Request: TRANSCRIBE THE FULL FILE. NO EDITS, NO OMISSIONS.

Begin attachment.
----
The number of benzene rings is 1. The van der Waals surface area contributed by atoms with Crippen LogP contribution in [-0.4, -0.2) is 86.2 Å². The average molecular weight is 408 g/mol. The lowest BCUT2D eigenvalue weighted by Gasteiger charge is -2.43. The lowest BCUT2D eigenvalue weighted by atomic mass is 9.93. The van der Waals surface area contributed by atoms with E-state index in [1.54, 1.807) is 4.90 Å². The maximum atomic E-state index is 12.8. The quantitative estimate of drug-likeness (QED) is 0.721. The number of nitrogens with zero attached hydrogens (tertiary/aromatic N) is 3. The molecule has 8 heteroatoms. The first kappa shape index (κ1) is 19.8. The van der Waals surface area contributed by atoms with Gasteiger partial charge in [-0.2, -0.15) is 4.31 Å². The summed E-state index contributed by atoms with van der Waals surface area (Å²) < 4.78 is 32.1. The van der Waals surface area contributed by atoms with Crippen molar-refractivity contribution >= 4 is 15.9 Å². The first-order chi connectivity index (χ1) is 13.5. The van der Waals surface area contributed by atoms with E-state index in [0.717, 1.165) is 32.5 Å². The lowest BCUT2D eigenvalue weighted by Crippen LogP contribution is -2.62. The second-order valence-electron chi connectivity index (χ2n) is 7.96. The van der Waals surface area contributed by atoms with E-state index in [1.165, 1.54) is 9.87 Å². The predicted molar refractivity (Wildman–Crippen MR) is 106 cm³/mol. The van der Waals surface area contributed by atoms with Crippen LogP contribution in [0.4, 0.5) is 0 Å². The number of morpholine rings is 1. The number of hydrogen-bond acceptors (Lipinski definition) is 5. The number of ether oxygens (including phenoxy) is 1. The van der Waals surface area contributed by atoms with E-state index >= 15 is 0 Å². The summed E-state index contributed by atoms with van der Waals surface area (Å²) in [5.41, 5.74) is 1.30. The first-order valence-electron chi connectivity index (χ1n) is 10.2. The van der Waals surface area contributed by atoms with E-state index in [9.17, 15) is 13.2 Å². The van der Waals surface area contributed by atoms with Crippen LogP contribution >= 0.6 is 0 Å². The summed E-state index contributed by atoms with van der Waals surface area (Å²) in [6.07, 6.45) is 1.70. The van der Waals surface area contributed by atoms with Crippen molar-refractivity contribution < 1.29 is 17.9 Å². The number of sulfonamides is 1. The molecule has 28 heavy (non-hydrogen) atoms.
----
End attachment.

The number of benzene rings is 1. The van der Waals surface area contributed by atoms with Crippen LogP contribution in [-0.4, -0.2) is 86.2 Å². The average molecular weight is 408 g/mol. The lowest BCUT2D eigenvalue weighted by Gasteiger charge is -2.43. The lowest BCUT2D eigenvalue weighted by atomic mass is 9.93. The van der Waals surface area contributed by atoms with E-state index in [1.54, 1.807) is 4.90 Å². The maximum atomic E-state index is 12.8. The quantitative estimate of drug-likeness (QED) is 0.721. The number of nitrogens with zero attached hydrogens (tertiary/aromatic N) is 3. The molecule has 8 heteroatoms. The first kappa shape index (κ1) is 19.8. The van der Waals surface area contributed by atoms with Gasteiger partial charge in [-0.2, -0.15) is 4.31 Å². The summed E-state index contributed by atoms with van der Waals surface area (Å²) < 4.78 is 32.1. The van der Waals surface area contributed by atoms with Crippen molar-refractivity contribution >= 4 is 15.9 Å². The first-order chi connectivity index (χ1) is 13.5. The van der Waals surface area contributed by atoms with E-state index in [0.717, 1.165) is 32.5 Å². The lowest BCUT2D eigenvalue weighted by Crippen LogP contribution is -2.62. The second-order valence-electron chi connectivity index (χ2n) is 7.96. The van der Waals surface area contributed by atoms with E-state index in [1.165, 1.54) is 9.87 Å². The predicted molar refractivity (Wildman–Crippen MR) is 106 cm³/mol. The van der Waals surface area contributed by atoms with Crippen LogP contribution in [0.4, 0.5) is 0 Å². The number of morpholine rings is 1. The number of hydrogen-bond acceptors (Lipinski definition) is 5. The number of ether oxygens (including phenoxy) is 1. The van der Waals surface area contributed by atoms with E-state index >= 15 is 0 Å². The summed E-state index contributed by atoms with van der Waals surface area (Å²) in [5.41, 5.74) is 1.30. The first-order valence-electron chi connectivity index (χ1n) is 10.2. The van der Waals surface area contributed by atoms with E-state index in [9.17, 15) is 13.2 Å². The van der Waals surface area contributed by atoms with Crippen LogP contribution >= 0.6 is 0 Å². The summed E-state index contributed by atoms with van der Waals surface area (Å²) in [6.07, 6.45) is 1.70. The van der Waals surface area contributed by atoms with Crippen molar-refractivity contribution < 1.29 is 17.9 Å². The number of sulfonamides is 1. The molecule has 28 heavy (non-hydrogen) atoms.